Several years ago I visited a friend who had fallen on hard times. being a gracious host, she insisted on cooking for me and one of the dishes she wanted to make was tom yum.

Growing out of control around her home by the edge of a river were all sorts of herbs and rhizomes, their leaves looking lush and verdant. As we walked along a narrow dirt path, she paused and picked up a spade, using it to loosen the soil around the base of a tall stalk. then she pulled a large tuber from the ground. I helped her gather some mature coriander plants with their roots intact and then we plucked handfuls of fragrant kaffir-lime leaves from a tree bearing several of the large, green, crinkly-skinned fruits. When my friend used a machete to cut a few stems from a clump of lemongrass, the plant’s sharp, lemony perfume exploded into the air.

Setting a pot over a blazing charcoal brazier, she added a tad of cooking oil and quickly stirred in shells from some shrimps she’d peeled earlier plus a few dried chillies to colour and flavour the oil. in a flash, the shells crackled and the chillies blackened, sending up a plume of smoke. Several ladles of water were added and, as they came to the boil, she removed and discarded the shrimp bits and tossed in shallots, whole cloves of garlic she’d smashed with a knife blade and a handful of fresh chillies picked from the bountiful bush outside her kitchen door.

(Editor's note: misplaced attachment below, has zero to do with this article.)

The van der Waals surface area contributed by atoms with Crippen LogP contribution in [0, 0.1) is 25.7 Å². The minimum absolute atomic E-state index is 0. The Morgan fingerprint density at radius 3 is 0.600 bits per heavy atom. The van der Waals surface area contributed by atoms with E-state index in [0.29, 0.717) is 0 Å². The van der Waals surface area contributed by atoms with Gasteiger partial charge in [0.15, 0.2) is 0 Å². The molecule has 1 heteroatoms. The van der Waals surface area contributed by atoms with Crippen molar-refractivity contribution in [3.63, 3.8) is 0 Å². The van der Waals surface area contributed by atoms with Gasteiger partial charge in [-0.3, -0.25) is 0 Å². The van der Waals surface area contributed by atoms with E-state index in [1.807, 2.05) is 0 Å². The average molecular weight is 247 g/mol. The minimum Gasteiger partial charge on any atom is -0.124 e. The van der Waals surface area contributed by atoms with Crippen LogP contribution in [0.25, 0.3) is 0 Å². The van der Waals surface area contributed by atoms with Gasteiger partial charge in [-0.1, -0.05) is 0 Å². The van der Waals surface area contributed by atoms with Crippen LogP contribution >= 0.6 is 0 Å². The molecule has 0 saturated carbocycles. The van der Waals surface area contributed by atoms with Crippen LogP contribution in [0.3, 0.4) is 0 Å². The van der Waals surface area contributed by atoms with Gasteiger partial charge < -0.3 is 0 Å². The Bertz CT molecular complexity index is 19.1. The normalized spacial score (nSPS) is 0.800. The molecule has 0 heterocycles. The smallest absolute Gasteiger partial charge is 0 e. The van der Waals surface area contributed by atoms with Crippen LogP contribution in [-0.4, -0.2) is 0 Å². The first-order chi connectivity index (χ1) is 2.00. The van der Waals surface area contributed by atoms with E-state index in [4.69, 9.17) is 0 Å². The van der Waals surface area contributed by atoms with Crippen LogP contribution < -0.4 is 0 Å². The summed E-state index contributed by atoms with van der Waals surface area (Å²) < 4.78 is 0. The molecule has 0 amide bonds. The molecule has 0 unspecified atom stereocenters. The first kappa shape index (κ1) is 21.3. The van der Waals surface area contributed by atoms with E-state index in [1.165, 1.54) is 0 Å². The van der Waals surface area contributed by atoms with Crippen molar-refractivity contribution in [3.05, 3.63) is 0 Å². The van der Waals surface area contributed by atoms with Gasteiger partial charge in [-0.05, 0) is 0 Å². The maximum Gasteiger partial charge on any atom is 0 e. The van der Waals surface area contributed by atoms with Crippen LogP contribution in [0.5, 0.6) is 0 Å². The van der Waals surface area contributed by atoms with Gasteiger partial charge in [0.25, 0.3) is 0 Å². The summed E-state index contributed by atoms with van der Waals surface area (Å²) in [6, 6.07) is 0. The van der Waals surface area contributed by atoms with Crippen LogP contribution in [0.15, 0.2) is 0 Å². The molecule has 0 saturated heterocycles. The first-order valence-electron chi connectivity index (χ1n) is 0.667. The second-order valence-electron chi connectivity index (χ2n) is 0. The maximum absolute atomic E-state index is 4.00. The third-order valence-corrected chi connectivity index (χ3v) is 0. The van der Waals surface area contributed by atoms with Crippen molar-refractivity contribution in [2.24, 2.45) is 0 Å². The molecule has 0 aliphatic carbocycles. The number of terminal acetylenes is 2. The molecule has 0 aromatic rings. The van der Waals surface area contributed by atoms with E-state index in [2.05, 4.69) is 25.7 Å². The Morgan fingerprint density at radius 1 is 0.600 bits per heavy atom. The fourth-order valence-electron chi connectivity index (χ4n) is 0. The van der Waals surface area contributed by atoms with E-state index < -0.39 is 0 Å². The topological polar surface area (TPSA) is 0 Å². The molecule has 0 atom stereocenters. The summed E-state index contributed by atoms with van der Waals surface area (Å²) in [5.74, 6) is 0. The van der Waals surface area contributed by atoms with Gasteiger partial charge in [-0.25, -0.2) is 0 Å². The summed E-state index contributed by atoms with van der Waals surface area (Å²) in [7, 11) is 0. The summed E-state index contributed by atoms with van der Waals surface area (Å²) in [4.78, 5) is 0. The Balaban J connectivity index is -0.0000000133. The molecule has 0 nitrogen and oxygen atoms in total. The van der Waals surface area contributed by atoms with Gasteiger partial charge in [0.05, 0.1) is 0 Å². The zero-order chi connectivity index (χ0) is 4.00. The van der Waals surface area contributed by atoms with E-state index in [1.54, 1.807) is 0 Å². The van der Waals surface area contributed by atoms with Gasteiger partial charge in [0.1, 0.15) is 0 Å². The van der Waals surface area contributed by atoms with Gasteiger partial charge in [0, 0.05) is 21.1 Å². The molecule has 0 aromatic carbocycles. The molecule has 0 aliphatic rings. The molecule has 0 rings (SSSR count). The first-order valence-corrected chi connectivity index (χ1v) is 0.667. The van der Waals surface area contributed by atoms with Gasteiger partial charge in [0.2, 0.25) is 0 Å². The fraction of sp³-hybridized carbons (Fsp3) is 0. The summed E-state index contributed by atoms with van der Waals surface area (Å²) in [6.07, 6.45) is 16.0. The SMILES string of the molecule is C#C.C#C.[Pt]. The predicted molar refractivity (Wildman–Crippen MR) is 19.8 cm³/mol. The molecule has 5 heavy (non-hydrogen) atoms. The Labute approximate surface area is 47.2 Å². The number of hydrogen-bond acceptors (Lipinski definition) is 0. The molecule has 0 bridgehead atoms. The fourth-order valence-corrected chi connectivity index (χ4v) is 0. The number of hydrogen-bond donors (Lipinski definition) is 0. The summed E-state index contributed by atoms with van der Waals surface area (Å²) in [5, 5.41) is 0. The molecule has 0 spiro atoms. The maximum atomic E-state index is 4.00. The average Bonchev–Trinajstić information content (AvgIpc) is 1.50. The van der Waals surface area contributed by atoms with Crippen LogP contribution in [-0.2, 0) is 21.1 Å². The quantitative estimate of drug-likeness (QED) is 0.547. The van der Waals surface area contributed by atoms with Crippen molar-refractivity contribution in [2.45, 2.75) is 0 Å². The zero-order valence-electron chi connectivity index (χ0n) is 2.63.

After several rinses, the muddy tuber that she’d pulled from the garden revealed its shiny, pinkish-yellow skin. She sliced the galangal – for that is what it was – crosswise into several pieces and bruised these, as well as the lengths of lemongrass, with the back of her knife before tossing them into the pot. Next, came the coriander roots and a heap of crushed kaffir-lime leaves. As the mixture boiled, the heat liberated the essential oils, filling the room with a bouquet of aromatic herbs and piquant chilies.